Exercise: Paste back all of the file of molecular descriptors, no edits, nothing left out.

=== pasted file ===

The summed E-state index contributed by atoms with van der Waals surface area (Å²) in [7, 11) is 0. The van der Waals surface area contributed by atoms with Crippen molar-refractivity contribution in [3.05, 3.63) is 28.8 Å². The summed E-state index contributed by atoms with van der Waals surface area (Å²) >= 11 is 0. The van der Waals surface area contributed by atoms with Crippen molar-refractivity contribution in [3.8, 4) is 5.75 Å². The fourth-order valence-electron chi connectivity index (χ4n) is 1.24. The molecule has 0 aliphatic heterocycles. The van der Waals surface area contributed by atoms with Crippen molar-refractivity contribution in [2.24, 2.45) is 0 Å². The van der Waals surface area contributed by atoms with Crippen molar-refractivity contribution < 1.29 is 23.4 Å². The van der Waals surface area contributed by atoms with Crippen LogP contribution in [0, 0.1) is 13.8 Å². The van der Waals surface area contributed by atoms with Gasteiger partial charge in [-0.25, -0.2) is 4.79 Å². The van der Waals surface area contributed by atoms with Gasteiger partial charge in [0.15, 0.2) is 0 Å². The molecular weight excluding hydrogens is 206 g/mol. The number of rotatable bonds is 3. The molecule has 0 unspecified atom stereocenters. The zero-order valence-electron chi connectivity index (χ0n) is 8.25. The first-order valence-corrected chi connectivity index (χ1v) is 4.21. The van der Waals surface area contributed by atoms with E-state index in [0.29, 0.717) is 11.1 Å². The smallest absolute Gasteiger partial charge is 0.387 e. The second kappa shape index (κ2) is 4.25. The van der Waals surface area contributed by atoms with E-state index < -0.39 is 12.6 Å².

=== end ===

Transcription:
The summed E-state index contributed by atoms with van der Waals surface area (Å²) in [7, 11) is 0. The van der Waals surface area contributed by atoms with Crippen molar-refractivity contribution in [3.05, 3.63) is 28.8 Å². The summed E-state index contributed by atoms with van der Waals surface area (Å²) >= 11 is 0. The van der Waals surface area contributed by atoms with Crippen molar-refractivity contribution in [3.8, 4) is 5.75 Å². The fourth-order valence-electron chi connectivity index (χ4n) is 1.24. The molecule has 0 aliphatic heterocycles. The van der Waals surface area contributed by atoms with Crippen molar-refractivity contribution in [2.24, 2.45) is 0 Å². The van der Waals surface area contributed by atoms with Crippen molar-refractivity contribution < 1.29 is 23.4 Å². The van der Waals surface area contributed by atoms with Crippen LogP contribution in [0, 0.1) is 13.8 Å². The van der Waals surface area contributed by atoms with Gasteiger partial charge in [-0.25, -0.2) is 4.79 Å². The van der Waals surface area contributed by atoms with Gasteiger partial charge in [0.15, 0.2) is 0 Å². The molecular weight excluding hydrogens is 206 g/mol. The number of rotatable bonds is 3. The molecule has 0 unspecified atom stereocenters. The zero-order valence-electron chi connectivity index (χ0n) is 8.25. The first-order valence-corrected chi connectivity index (χ1v) is 4.21. The van der Waals surface area contributed by atoms with E-state index in [0.29, 0.717) is 11.1 Å². The smallest absolute Gasteiger partial charge is 0.387 e. The second kappa shape index (κ2) is 4.25. The van der Waals surface area contributed by atoms with E-state index < -0.39 is 12.6 Å².